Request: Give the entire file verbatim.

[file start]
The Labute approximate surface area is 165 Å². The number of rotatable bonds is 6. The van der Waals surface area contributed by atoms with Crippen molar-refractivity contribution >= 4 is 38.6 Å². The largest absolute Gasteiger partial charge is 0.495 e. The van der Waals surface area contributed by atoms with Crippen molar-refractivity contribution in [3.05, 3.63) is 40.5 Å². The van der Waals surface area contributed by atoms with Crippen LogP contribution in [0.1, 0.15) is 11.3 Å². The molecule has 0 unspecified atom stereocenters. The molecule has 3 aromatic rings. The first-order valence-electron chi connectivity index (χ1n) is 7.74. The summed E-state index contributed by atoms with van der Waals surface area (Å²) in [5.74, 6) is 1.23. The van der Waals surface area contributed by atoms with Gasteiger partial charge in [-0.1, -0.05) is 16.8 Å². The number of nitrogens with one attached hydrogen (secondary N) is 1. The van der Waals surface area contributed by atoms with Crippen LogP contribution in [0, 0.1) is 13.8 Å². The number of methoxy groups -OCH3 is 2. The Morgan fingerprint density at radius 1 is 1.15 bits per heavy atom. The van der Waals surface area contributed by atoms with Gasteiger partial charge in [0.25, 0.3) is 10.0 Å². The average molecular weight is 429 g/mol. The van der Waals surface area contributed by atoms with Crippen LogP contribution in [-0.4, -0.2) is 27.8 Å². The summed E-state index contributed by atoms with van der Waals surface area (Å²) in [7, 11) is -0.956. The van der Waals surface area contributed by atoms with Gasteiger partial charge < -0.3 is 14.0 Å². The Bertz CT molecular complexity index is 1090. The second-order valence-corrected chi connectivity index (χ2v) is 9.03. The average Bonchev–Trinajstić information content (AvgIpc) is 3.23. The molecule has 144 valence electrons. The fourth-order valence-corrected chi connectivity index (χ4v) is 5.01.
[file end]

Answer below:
The Labute approximate surface area is 165 Å². The number of rotatable bonds is 6. The van der Waals surface area contributed by atoms with Crippen molar-refractivity contribution >= 4 is 38.6 Å². The largest absolute Gasteiger partial charge is 0.495 e. The van der Waals surface area contributed by atoms with Crippen molar-refractivity contribution in [3.05, 3.63) is 40.5 Å². The van der Waals surface area contributed by atoms with Crippen LogP contribution in [0.1, 0.15) is 11.3 Å². The molecule has 0 unspecified atom stereocenters. The molecule has 3 aromatic rings. The first-order valence-electron chi connectivity index (χ1n) is 7.74. The summed E-state index contributed by atoms with van der Waals surface area (Å²) in [5.74, 6) is 1.23. The van der Waals surface area contributed by atoms with Gasteiger partial charge in [-0.1, -0.05) is 16.8 Å². The number of nitrogens with one attached hydrogen (secondary N) is 1. The van der Waals surface area contributed by atoms with Crippen LogP contribution in [0, 0.1) is 13.8 Å². The number of methoxy groups -OCH3 is 2. The Morgan fingerprint density at radius 1 is 1.15 bits per heavy atom. The van der Waals surface area contributed by atoms with Gasteiger partial charge in [0.25, 0.3) is 10.0 Å². The average molecular weight is 429 g/mol. The van der Waals surface area contributed by atoms with Crippen LogP contribution in [-0.4, -0.2) is 27.8 Å². The summed E-state index contributed by atoms with van der Waals surface area (Å²) in [7, 11) is -0.956. The van der Waals surface area contributed by atoms with Gasteiger partial charge < -0.3 is 14.0 Å². The Bertz CT molecular complexity index is 1090. The second-order valence-corrected chi connectivity index (χ2v) is 9.03. The average Bonchev–Trinajstić information content (AvgIpc) is 3.23. The molecule has 144 valence electrons. The fourth-order valence-corrected chi connectivity index (χ4v) is 5.01.